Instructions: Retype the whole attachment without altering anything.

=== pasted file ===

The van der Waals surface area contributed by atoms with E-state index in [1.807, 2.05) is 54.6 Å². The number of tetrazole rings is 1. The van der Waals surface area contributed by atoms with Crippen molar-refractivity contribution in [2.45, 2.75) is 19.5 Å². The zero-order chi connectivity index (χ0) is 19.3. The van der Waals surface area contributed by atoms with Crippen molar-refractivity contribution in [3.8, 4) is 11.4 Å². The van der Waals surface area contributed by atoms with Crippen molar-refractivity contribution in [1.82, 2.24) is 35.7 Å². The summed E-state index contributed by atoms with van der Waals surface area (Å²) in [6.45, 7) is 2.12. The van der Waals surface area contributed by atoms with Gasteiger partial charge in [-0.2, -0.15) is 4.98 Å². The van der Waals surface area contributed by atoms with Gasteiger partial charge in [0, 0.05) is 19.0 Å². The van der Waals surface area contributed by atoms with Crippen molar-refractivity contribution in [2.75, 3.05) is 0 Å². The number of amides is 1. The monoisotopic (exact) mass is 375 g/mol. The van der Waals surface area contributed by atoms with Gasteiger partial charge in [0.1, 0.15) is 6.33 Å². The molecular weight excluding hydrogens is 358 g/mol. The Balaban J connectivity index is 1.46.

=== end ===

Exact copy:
The van der Waals surface area contributed by atoms with E-state index in [1.807, 2.05) is 54.6 Å². The number of tetrazole rings is 1. The van der Waals surface area contributed by atoms with Crippen molar-refractivity contribution in [2.45, 2.75) is 19.5 Å². The zero-order chi connectivity index (χ0) is 19.3. The van der Waals surface area contributed by atoms with Crippen molar-refractivity contribution in [3.8, 4) is 11.4 Å². The van der Waals surface area contributed by atoms with Crippen molar-refractivity contribution in [1.82, 2.24) is 35.7 Å². The summed E-state index contributed by atoms with van der Waals surface area (Å²) in [6.45, 7) is 2.12. The van der Waals surface area contributed by atoms with Gasteiger partial charge in [-0.2, -0.15) is 4.98 Å². The van der Waals surface area contributed by atoms with Gasteiger partial charge in [0, 0.05) is 19.0 Å². The van der Waals surface area contributed by atoms with Crippen molar-refractivity contribution in [2.75, 3.05) is 0 Å². The number of amides is 1. The monoisotopic (exact) mass is 375 g/mol. The van der Waals surface area contributed by atoms with Gasteiger partial charge in [0.1, 0.15) is 6.33 Å². The molecular weight excluding hydrogens is 358 g/mol. The Balaban J connectivity index is 1.46.